Seeing Time: Music as Movement

Anne Teresa De Keersmaeker's Vortex Temporum

by Angela Brown on October 24th, 2016

Vortex Temporum. Igor Shyshko, Carlos Garbin, and Boštjan Antončič. Photo by Robert Altman.

Vortex Temporum: the spiral of time. What does this title mean, for both music and dance? Art, of all genres, has long been preoccupied with time, whether depicting the cycle of the seasons or the poetics of the fleeting moment. Renaissance artists famously prompted intellectual debates— called paragone— over the relative capacities of artistic mediums, contemplating which medium could best represent the temporal. Was time more profoundly implicated in a painted golden strand of an angel’s hair, blowing in the wind, or in the veins of a young man’s strong foot, frozen mid-motion in marble? While painters and sculptors battled over who could best create visual “harmony” in light and color, music, long considered the ‘courtliest’ of the arts, has always flowed within time itself.1

Gérard Grisey's 'Vortex Temporum', performed by Ensemble Recherche, 1995.

Gérard Grisey’s Vortex Temporum from 1996 achieves what its title suggests: it plunges, formulaically, into a temporal black hole. Typical of what new music jargon labels “spectralism,” Grisey’s music investigates the harmonic series, the overtones that make up musical notes. Spectralism studies the fact that any individual note played on a particular instrument can be broken down into smaller and more exact components. Like time, reduced from milliseconds to microseconds to nanoseconds, a low E explodes infinitely.

In 2013, Anne Teresa De Keersmaeker created Vortex Temporum to Grisey’s 1996 score. Emulating the microscopic precision of spectralism, De Keersmaeker and her dance company Rosas generated a series of movements to accompany each bar of the music, played by the Ictus Ensemble. The rigorous chorographical process focused on the variations possible between vertical and horizontal body positions. Zooming into the infinitudes between the erect and the prostrate, De Keersmaeker has produced an impenetrable language of focalized movement. Vortex Temporum made its United States premiere at BAM last weekend, now three years after its conception. Through concrete demonstrations of time and blurring of artistic genres, De Keersmaeker has presented us with a contemporary paragone. Is it dance or music that tells time best? And what do they accomplish that the visual arts cannot?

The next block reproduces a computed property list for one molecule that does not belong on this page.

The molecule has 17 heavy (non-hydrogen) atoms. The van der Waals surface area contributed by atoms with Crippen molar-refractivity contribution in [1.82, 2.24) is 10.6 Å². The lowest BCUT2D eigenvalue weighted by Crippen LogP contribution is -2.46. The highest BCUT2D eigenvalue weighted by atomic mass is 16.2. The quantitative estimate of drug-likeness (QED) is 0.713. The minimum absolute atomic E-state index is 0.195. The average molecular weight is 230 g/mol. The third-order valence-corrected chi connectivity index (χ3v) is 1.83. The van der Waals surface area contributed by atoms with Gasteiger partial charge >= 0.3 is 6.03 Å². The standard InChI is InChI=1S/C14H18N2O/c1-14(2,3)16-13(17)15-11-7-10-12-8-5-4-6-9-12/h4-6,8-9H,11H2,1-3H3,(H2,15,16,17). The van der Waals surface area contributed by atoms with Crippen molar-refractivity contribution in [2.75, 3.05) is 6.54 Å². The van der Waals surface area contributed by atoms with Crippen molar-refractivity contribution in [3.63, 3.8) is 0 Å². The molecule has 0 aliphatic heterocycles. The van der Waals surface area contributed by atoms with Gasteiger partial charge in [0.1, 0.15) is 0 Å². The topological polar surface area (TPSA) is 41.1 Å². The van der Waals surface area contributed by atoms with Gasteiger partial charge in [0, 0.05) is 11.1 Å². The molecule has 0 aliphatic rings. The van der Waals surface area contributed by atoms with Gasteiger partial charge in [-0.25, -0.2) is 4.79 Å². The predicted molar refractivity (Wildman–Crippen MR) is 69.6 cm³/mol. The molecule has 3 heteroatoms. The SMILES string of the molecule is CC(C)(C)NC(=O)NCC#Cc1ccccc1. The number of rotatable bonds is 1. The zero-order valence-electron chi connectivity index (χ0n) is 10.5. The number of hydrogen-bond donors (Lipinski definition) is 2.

Jean-Luc Plouvier, Chryssi Dimitriou, Dirk Descheemaeker, Igor Semenoff, Jeroen Robbrecht, and Geert De Bièvre. Photo by Robert Altman.

Jean-Luc Plouvier, Chryssi Dimitriou, Dirk Descheemaeker, Igor Semenoff, Jeroen Robbrecht, and Geert De Bièvre. Photo by Robert Altman.

The performance began with music alone. The Ictus musicians, in casual clothing, sat in a semicircle of chairs, facing the audience. Grisey’s Vortex Temporum filled the theater, destabilizing expectations of both music and sound. The agile arms and jolting heads of the musicians activated the instruments. Flute, clarinet, violin, viola, cello, and piano gradually lost their predictability, morphing into erratic performers themselves. This first phase stopped suddenly. All of the musicians except for the pianist left the stage, and the dancers walked out to retrieve the instruments patiently waiting on their stands.

Then, the paragone grew more literal. As the pianist (Jean-Luc Plouvier) continued to play, one of the Rosas dancers (Carlos Garbin) joined him on stage, mirroring each note corporally. Garbin came closer and closer to Plouvier, until he even sat with him on the piano stool, slamming the keys. The audience laughed—but what was the source of this frustration between dancer and pianist? They seemed to have realized that neither performer could outshine the other. There was no star and no supporting role. Soon after, all of the Rosas dancers came out, dancing without any music. The silence was charged. Sneakers squeaked and limbs slid and reached, creating symphonies of arcs and angles.

 Jean-Luc Plouvier, Chryssi Dimitriou, Dirk Descheemaeker, Igor Semenoff, Jeroen Robbrecht, and Geert De Bièvre. Photo by Robert Altman.

Vortex Temporum. Photo by Robert Altman.